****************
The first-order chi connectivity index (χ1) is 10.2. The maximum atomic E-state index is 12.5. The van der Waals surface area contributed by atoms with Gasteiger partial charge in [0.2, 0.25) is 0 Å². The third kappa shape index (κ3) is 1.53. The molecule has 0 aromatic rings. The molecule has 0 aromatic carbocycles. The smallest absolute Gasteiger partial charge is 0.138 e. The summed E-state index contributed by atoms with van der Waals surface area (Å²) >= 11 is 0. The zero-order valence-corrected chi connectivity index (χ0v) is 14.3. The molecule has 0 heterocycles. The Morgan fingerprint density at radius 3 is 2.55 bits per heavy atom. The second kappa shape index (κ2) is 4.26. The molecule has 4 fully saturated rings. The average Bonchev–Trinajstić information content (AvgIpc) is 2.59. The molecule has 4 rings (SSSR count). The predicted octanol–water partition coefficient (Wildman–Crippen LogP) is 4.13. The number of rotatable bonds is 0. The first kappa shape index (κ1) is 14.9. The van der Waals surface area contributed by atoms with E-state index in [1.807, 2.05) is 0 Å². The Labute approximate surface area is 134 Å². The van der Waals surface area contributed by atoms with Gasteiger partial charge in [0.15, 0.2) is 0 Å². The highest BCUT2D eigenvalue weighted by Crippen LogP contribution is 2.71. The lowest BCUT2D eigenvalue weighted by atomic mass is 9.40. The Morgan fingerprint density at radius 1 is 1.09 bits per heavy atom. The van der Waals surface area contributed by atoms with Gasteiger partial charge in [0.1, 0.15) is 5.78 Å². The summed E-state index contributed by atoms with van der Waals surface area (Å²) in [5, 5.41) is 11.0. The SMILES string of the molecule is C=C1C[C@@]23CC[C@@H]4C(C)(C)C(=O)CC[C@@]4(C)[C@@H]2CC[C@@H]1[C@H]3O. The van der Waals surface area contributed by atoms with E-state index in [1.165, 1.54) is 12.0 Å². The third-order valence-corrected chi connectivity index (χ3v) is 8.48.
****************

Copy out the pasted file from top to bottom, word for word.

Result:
The first-order chi connectivity index (χ1) is 10.2. The maximum atomic E-state index is 12.5. The van der Waals surface area contributed by atoms with Gasteiger partial charge in [0.2, 0.25) is 0 Å². The third kappa shape index (κ3) is 1.53. The molecule has 0 aromatic rings. The molecule has 0 aromatic carbocycles. The smallest absolute Gasteiger partial charge is 0.138 e. The summed E-state index contributed by atoms with van der Waals surface area (Å²) >= 11 is 0. The zero-order valence-corrected chi connectivity index (χ0v) is 14.3. The molecule has 0 heterocycles. The Morgan fingerprint density at radius 3 is 2.55 bits per heavy atom. The second kappa shape index (κ2) is 4.26. The molecule has 4 fully saturated rings. The average Bonchev–Trinajstić information content (AvgIpc) is 2.59. The molecule has 4 rings (SSSR count). The predicted octanol–water partition coefficient (Wildman–Crippen LogP) is 4.13. The number of rotatable bonds is 0. The first kappa shape index (κ1) is 14.9. The van der Waals surface area contributed by atoms with E-state index in [1.807, 2.05) is 0 Å². The Labute approximate surface area is 134 Å². The van der Waals surface area contributed by atoms with Gasteiger partial charge in [0.15, 0.2) is 0 Å². The highest BCUT2D eigenvalue weighted by Crippen LogP contribution is 2.71. The lowest BCUT2D eigenvalue weighted by atomic mass is 9.40. The Morgan fingerprint density at radius 1 is 1.09 bits per heavy atom. The van der Waals surface area contributed by atoms with Gasteiger partial charge in [0.1, 0.15) is 5.78 Å². The summed E-state index contributed by atoms with van der Waals surface area (Å²) in [5, 5.41) is 11.0. The SMILES string of the molecule is C=C1C[C@@]23CC[C@@H]4C(C)(C)C(=O)CC[C@@]4(C)[C@@H]2CC[C@@H]1[C@H]3O. The van der Waals surface area contributed by atoms with E-state index in [1.165, 1.54) is 12.0 Å². The third-order valence-corrected chi connectivity index (χ3v) is 8.48.